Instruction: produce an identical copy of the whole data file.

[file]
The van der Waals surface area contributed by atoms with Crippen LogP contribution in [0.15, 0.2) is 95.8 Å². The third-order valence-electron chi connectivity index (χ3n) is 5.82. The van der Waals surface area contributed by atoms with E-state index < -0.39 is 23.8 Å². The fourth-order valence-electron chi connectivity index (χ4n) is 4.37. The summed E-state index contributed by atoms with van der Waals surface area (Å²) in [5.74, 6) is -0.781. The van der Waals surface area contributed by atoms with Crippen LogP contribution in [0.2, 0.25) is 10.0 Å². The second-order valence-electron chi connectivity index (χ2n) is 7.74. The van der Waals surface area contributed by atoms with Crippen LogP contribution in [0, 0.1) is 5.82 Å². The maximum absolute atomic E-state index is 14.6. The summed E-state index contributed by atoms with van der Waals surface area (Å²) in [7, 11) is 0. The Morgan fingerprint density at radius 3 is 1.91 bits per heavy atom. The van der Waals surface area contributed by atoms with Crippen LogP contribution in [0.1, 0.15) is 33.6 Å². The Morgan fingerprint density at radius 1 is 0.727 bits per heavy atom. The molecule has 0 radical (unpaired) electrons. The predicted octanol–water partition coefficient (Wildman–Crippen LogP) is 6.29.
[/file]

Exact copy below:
The van der Waals surface area contributed by atoms with Crippen LogP contribution in [0.15, 0.2) is 95.8 Å². The third-order valence-electron chi connectivity index (χ3n) is 5.82. The van der Waals surface area contributed by atoms with E-state index < -0.39 is 23.8 Å². The fourth-order valence-electron chi connectivity index (χ4n) is 4.37. The summed E-state index contributed by atoms with van der Waals surface area (Å²) in [5.74, 6) is -0.781. The van der Waals surface area contributed by atoms with Crippen LogP contribution in [0.2, 0.25) is 10.0 Å². The second-order valence-electron chi connectivity index (χ2n) is 7.74. The van der Waals surface area contributed by atoms with Crippen LogP contribution in [0, 0.1) is 5.82 Å². The maximum absolute atomic E-state index is 14.6. The summed E-state index contributed by atoms with van der Waals surface area (Å²) in [7, 11) is 0. The Morgan fingerprint density at radius 3 is 1.91 bits per heavy atom. The van der Waals surface area contributed by atoms with Crippen LogP contribution in [0.1, 0.15) is 33.6 Å². The Morgan fingerprint density at radius 1 is 0.727 bits per heavy atom. The molecule has 0 radical (unpaired) electrons. The predicted octanol–water partition coefficient (Wildman–Crippen LogP) is 6.29.